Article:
So, who are her customers and who does she design for? Apologising for giving an ’annoying’ answer, she tells me that she designs with industry colleagues and her friends in mind. ’But you can have imaginary friends!’ she beamed, in an uncharacteristically wacky way, before qualifying the statement, explaining that she meant people in the industry who you could see easily fitting into your social circle, but who you don’t actually know, like Susie Lau, whose style she admires and blog she likes to follow. This philosophy is interpreted in a practical sense, as Yuzefi designs not only with these people in mind, but their wallets too, making pieces that are directional and premium in appearance, but mid-ranged in price. A studded or flower-adorned leather collar retails at £95 and has sold well through both the Far-fetch website and at Diverse, the Islington boutique.
Having studied tailoring in Iran, India and in London, first at the Istituto Marangoni and then on the Central Saint Martins post-graduate Innovative Pattern Cutting course, Yuzefi cites clothing as the reason she got into fashion, but ’being a small new label,’ she explains, ’ you have to think about what you can actually achieve with what’s available to you.’ She made a conscious decision to launch her label with accessories, which cost less to make than garments and are easier to sell to buyers, who will more readily buy ten to thirty pieces with an amount of money that might otherwise only buy three dresses. That said, the few garments Yuzefi made to be worn with the leather-wear in the Spring Summer 2012 lookbook have attracted favourable press of their own, a success which has encouraged the designer to include more for SS 2013.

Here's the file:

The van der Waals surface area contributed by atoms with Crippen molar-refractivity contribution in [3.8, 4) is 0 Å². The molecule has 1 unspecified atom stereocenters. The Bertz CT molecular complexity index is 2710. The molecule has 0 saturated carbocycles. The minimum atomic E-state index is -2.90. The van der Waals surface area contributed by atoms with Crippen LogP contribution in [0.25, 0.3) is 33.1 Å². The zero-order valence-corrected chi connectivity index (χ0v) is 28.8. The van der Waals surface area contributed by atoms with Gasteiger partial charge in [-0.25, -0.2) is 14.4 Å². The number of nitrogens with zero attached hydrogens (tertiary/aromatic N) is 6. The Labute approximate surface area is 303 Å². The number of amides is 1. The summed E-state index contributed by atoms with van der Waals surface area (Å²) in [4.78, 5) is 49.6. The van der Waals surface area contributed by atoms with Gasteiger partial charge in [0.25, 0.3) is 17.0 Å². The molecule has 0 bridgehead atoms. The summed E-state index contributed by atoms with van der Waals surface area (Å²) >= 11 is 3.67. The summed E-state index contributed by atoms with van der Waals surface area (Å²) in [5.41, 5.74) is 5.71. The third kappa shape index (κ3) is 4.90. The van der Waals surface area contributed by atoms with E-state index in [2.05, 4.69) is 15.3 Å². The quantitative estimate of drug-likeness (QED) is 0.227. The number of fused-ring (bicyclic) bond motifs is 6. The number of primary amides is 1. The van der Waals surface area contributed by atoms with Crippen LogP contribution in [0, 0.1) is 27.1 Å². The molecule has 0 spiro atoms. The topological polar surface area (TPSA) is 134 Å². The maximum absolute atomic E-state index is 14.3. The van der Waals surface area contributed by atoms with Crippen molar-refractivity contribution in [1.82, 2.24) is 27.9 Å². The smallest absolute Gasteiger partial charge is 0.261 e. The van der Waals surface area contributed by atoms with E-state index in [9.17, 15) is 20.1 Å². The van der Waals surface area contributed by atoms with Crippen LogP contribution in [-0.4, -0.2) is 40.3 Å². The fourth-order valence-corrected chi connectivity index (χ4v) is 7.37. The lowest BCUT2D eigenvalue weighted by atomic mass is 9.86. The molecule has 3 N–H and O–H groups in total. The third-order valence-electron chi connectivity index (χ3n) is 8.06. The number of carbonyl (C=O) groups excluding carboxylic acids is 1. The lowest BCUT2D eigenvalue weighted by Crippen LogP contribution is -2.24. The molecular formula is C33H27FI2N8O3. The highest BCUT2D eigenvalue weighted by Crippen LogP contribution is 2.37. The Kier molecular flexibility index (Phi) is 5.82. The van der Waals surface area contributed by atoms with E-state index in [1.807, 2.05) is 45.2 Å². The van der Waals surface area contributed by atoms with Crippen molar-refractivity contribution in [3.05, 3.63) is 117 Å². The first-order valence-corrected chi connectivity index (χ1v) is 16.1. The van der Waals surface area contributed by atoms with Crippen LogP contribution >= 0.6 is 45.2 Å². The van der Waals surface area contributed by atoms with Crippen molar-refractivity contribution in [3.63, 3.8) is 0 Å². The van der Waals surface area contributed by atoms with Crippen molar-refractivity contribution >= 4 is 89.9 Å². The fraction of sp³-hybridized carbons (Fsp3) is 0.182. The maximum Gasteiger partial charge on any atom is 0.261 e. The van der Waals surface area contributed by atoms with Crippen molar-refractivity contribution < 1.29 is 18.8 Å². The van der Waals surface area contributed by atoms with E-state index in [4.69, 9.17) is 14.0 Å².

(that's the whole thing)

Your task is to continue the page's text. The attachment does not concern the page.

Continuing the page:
Sagely, Yuzefi advises ’[as a designer] you shouldn’t be ashamed of saying that certain things are business decisions rather than creative decisions, because to get to a point where you can do whatever you want, you really need to be quite business savvy.’ With sales up in the region of eight- to nine-hundred percent from AW 2011 to SS 2012, it seems like good advice.
When I asked whether her parents were creative, Yuzefi tells me that her father is a talented painter, but that he works managing an insurance company in Iran, having suppressed his creative side in return for security, something he tried – unsuccessfully - to impress onto his daughter. Does she think that perhaps, having chosen to follow her creative instincts, her father’s experience has highlighted the importance of creating a viable business? ’Maybe, maybe’ she concedes, ’there is certainly no room for failure.’
Yuzefi considers herself very lucky that the development of her business has been largely organic, her relationship with stylists and other industry players driving its growth until now. On the brink of selling to a large online retailer, it feels like Yuzefi’s small brand is about to change up a gear. ’I’ve got my fingers crossed,’ she tells me, ’if the order’s confirmed I’m going to be a very happy girl.’ One suspects that, whatever the outcome, Yuzefi’s drive and dedication to her craft, both creatively and commercially, will ensure that her brand achieves even her own high expectations.
words by Charlotte Gush
photography (first & last images only) Asher Herr